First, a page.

It’s About Time: Employee Classification and Proper Time Records

When it comes to employment risks, it may surprise most employers to know that the largest risks in employment practices are not currently associated with discrimination or sexual harassment. The most violations and the ever-increasing litigation deal with wage and hour laws including payment for breaks, meals, and overtime.

The Issues

Employers are at risk for a number of reasons, which include failure to properly identify employees who are eligible for overtime and a lack of diligence in payroll and recordkeeping processes to mitigate claims that employees were not paid for time worked or were ineligible to be paid as they claim. Further, many employers simply do not understand the Fair Labor Standards Act and overtime rules at the federal and state level and how they apply. They may “follow” practices learned at past employers, “industry” practices, or simply “run the business their way.”

The Trend and Payouts

While the Fair Labor Standards Act was created in 1938, the Department of Labor (DOL) sought to clarify the overtime exemptions and make it easier for employers to determine who was eligible and who wasn’t in 2004. At that time the DOL raised the salary threshold for automatic overtime qualification and made a few other guidance clarifications. Instead of decreasing the number of overtime litigation cases as it had intended, these changes had the opposite effect. Since 2004, the lawsuits related to wage and hour violations have been increasing steadily with no indication that the trend will be ending.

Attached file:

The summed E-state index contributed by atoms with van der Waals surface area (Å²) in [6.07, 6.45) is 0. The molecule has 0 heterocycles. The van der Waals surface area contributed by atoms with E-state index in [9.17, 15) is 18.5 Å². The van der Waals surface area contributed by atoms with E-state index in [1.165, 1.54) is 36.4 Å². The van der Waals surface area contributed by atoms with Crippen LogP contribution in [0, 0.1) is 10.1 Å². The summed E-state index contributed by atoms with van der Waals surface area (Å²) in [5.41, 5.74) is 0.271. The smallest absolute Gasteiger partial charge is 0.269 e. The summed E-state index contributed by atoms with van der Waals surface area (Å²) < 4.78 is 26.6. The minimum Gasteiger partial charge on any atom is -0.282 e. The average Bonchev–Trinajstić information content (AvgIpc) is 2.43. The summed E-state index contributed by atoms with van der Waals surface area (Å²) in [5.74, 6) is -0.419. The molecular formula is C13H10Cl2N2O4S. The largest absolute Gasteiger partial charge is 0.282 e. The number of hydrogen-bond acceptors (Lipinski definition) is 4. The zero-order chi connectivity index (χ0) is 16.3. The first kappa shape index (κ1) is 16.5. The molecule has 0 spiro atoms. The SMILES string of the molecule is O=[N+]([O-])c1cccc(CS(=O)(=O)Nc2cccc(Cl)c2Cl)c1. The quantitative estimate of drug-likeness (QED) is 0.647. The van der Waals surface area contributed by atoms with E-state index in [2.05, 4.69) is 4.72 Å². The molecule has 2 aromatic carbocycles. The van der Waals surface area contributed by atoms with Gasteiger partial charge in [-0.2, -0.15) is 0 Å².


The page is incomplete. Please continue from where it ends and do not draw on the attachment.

Some speculate that the 2004 changes made employees as well as employers more informed and aware of the rules. With employees more informed and many states with what are viewed as “employee friendly” statutes, wage and hour claims are on the rise.

The top ten class action wage and hour settlement cases for 2006 totaled about $514 million, with Citigroup Global Markets settling the largest wage and hour litigation ($98 million) according to the Annual Workplace Class Action Litigation Report 2007.[1] With the ability of plaintiffs to file class action suits, companies of all sizes are extremely vulnerable to the impact of business process and operational failures that lead to non-compliance with regard to overtime and other aspects of salaries and wages.

Big Bucks, Small Business

Yes, the class action litigation cases were big business and big bucks. The large businesses who make mistakes in employee classifications and who have cases made against them for failure to pay overtime or other wages usually have deep pockets. Even when, as in most cases, their business insurance doesn’t cover these types of litigation losses the businesses will not be forced into closing their doors to settle the financial obligations. The question for businesses that are not in the same size category (e.g., the small business) is this: What would happen to the business if we are sued for violations related to wage and hour laws? Are we following the overtime laws? Do we have sufficient documentation of how we determined who is or isn’t eligible for overtime and the hours people are working? Do we have payroll records to show what time we are paying our employees for breaks, overtime, and so on? Do we even know the rules?